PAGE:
Bullying is a hot topic but it is too often treated as the monolith that it isn’t. There are multiple forms of bullying with different psychological roots. The type of bullying most common where I grew up in and around Charleston was the pseudo-ethical type where the bullying takes the form of vigilantism. Furthermore, it took the form of class-based bullying and both types were integrated in their application. The popular kids bullied the unpopular kids with ethical justifications on the belief that the popular were ethically superior to the unpopular. The bullying incorporated significant ideological elements related to politics, culture war, and society. Brimming through every act of sadism and degradation I endured was the sentiment that I was an anti-American, socialistic, degenerate whose disability was a burden on society and I was a welfare queen for expecting social acceptance for it either for expecting people to be kind to me which was an undue burden on people who found me annoying or being a material welfare queen being an unproductive drain on resources.
While the story of my being bullied is tragic, as a social and political scientist, I find it fascinating why what happened to me happened and how it happened. Most psychological theories of bullying miss significant elements that were present in my case and the cases around me. The bullying was not in the form of stereotypical bullying and was instead in the form of vigilantism for claimed and/or perceived ethical failings on the part of the victim. The bullies didn’t regard me as lame but as malicious, they were ethically superior citizens who were punishing an ethical inferior. As evidenced in the pieces of text I received from my bullies, both my being a rare liberal in a conservative area and my being autistic were the basis of moral shaming and thus justified punishment of me in the form of what was sadistic and savage forms of bullying.
They grew up in a Deep South that believed that dragging screaming, crying children into a bathroom, stripping them to their bare buttocks, and beating it was totally okay. That childhood experience was so traumatic for me, I hid under a blanket whenever trailers for E.L. James movies came on when I grew up. Their parents and my parents thought that was okay and if physically hurting toddlers to the point of tears is kosher, then doing that to one’s ethical inferiors elsewhere is as well. My bullies, on a fundamental level, usually didn’t understand what they were doing to me, peeing on me or throwing rocks at me or much more, as unethical but they saw it as righteous vigilante punishment. It should also be known that their cognitive biases that inclined them toward this were as strong as any cultural more. Below are listed the cognitive biases that germinated the bullying:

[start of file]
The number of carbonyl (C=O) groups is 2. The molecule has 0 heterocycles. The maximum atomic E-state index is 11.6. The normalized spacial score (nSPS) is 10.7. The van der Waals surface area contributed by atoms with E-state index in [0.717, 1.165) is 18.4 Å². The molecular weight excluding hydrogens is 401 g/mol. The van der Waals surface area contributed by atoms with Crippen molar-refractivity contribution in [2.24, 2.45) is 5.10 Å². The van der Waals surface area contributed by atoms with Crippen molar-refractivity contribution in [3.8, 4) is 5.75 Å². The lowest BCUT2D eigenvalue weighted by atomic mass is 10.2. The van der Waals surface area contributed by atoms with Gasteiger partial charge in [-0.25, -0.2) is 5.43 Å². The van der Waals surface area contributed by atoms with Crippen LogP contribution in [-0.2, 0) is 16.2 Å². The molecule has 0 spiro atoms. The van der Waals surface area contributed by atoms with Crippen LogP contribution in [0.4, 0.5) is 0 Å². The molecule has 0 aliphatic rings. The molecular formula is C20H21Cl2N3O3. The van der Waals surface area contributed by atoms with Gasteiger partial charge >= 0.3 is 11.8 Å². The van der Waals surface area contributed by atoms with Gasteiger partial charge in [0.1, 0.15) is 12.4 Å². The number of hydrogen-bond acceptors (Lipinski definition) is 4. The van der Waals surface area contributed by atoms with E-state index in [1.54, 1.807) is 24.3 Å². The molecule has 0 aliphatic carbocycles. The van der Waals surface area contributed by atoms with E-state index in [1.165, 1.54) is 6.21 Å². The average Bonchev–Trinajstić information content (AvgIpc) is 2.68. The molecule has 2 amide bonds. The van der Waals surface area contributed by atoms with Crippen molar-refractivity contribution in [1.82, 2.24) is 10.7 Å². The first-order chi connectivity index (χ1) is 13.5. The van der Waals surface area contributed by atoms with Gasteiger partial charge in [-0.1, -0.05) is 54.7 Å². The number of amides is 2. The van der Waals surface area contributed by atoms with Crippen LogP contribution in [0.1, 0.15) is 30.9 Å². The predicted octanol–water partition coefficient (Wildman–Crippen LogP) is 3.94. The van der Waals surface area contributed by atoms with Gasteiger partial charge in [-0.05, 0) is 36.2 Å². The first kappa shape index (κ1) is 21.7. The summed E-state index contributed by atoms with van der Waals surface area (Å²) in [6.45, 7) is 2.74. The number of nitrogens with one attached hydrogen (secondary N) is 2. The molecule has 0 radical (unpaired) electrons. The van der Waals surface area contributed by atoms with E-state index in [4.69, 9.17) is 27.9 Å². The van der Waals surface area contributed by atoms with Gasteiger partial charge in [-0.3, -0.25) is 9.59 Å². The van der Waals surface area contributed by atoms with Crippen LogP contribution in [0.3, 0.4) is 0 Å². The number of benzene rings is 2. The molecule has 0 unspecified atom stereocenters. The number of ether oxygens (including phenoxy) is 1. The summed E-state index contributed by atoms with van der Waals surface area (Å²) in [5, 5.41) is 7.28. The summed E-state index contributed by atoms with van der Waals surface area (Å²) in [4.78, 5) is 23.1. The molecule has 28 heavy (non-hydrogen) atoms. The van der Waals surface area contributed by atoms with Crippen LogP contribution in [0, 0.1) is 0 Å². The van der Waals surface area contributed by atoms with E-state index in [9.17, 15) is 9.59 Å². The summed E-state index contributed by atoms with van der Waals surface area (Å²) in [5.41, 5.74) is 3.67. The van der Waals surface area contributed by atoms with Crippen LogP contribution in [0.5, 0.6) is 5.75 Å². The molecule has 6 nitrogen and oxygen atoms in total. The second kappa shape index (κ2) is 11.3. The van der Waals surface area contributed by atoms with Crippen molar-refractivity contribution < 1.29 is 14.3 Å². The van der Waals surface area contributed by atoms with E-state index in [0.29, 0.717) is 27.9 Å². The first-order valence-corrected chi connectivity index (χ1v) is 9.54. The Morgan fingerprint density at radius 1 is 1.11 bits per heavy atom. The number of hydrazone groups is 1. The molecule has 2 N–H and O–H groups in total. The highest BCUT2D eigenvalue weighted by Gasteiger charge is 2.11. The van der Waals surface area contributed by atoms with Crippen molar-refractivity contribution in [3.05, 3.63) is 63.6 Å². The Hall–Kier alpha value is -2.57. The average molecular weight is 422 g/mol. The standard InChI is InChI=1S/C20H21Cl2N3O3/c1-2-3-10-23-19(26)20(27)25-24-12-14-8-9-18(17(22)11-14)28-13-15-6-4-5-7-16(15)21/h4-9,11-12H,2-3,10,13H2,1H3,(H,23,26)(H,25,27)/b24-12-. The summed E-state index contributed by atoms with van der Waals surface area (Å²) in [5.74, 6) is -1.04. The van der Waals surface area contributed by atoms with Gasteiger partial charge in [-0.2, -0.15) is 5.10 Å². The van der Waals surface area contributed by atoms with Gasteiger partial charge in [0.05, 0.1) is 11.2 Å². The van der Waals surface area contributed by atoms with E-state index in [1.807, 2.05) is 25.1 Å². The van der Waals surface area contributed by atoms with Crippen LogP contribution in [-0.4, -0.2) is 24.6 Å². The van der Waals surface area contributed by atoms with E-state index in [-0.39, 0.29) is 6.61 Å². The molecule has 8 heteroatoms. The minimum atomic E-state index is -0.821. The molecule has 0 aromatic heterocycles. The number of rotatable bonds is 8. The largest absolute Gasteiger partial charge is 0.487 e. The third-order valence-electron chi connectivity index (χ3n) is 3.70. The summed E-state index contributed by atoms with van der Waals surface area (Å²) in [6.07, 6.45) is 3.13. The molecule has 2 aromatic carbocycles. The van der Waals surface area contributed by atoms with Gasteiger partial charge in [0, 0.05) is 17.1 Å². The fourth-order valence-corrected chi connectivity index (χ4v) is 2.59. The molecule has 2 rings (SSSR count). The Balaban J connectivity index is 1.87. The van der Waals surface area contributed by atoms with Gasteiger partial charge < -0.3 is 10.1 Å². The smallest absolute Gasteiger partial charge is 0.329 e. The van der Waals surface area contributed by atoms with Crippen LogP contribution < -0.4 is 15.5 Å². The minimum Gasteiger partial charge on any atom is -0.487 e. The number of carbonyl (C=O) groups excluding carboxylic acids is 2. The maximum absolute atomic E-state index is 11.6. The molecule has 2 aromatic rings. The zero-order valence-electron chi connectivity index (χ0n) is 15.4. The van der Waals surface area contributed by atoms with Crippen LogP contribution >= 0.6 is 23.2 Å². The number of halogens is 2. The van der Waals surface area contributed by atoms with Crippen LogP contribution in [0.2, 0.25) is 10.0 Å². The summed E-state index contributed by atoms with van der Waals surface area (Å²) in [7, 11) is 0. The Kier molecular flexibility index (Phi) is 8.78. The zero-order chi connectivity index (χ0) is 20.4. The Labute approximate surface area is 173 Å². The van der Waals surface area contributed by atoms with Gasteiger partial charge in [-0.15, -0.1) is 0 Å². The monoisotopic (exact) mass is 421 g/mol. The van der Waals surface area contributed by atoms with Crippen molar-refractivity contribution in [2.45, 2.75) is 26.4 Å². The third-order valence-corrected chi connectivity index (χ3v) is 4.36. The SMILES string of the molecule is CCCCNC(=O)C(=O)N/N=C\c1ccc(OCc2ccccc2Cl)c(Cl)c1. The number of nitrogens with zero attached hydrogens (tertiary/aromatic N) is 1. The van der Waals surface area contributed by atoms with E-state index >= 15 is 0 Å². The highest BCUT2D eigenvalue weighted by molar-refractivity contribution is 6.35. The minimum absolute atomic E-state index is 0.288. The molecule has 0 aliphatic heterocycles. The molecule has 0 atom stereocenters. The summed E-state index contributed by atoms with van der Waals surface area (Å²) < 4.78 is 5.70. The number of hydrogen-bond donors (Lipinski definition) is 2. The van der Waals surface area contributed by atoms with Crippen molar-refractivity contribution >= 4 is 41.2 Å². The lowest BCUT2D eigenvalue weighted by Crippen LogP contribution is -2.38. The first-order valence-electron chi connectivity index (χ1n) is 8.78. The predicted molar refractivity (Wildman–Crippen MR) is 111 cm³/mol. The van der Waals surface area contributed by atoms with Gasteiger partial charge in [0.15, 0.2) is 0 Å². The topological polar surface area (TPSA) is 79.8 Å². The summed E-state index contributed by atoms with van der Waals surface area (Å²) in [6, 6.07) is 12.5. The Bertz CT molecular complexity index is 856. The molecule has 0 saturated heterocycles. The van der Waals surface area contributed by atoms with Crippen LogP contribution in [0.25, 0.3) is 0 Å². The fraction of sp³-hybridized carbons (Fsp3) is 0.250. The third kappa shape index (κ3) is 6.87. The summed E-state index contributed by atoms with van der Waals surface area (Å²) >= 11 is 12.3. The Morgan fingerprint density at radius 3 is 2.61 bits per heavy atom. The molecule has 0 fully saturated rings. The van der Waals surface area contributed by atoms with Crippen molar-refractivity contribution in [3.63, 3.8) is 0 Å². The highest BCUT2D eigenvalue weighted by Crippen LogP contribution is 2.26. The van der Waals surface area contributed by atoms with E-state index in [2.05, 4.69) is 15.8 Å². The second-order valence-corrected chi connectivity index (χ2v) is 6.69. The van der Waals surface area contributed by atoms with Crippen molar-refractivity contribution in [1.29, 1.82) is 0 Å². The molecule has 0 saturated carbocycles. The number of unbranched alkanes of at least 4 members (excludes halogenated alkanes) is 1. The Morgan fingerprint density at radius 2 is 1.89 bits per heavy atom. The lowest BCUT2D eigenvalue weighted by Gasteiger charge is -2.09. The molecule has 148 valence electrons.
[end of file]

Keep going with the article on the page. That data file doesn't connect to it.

The Five Cognitive Biases of Pseudo-Ethical Bullying:
- Conformist Ethics- The idea that greater social deviance or deviance from what is perceived as mainstream or popular is less ethical and more conformity to those things are more ethical.
- Righteous Classism- The idea that those of higher status in financial, social, or other forms of capital are ethically superior because capital is a sign of work ethic and reflects and/or relates to character.
- Eugenic Malthusian Thinking- The idea that disabled, dispossessed, and otherwise disaffected classes and people are burdens on those of higher status and that this makes the higher status classes and people victims of the lower classes and people.
- Righteous Discipline- The idea that suffering builds character and that corporal punishment is appropriate to improve character and also that suffering is deserved by wrongdoers not as a deterrent but as justice.
- Authoritative Integration- The authorities share the above beliefs and take the side of the higher status classes and people as well as preferring them for the social reasons that the authorities, themselves, are integrated with and not above or impartial to the societies they oversee and rule.
Perhaps, the most surprising is the last one but it makes perfect sense. The kids got their beliefs from their parents and almost all of their beliefs about the micro adolescent society they lived in equated to their political and social beliefs about their macro society. These beliefs were believed in by their culture and socialized into them, the only difference between the bullies and the adults in terms of beliefs is the class-system they were most concerned with. The exact same arguments their parents made about various subgroups of society were the same ones they made to me about why I was a bad person. So, it stands to reason that the adults believed the same stuff about the micro adolescent society they were less concerned with and that they oversaw as their adolescent children did. Which is why they both did nothing to help the victims and gave the popular class enormous breaks in overlooking misconduct and bailing them out of problems.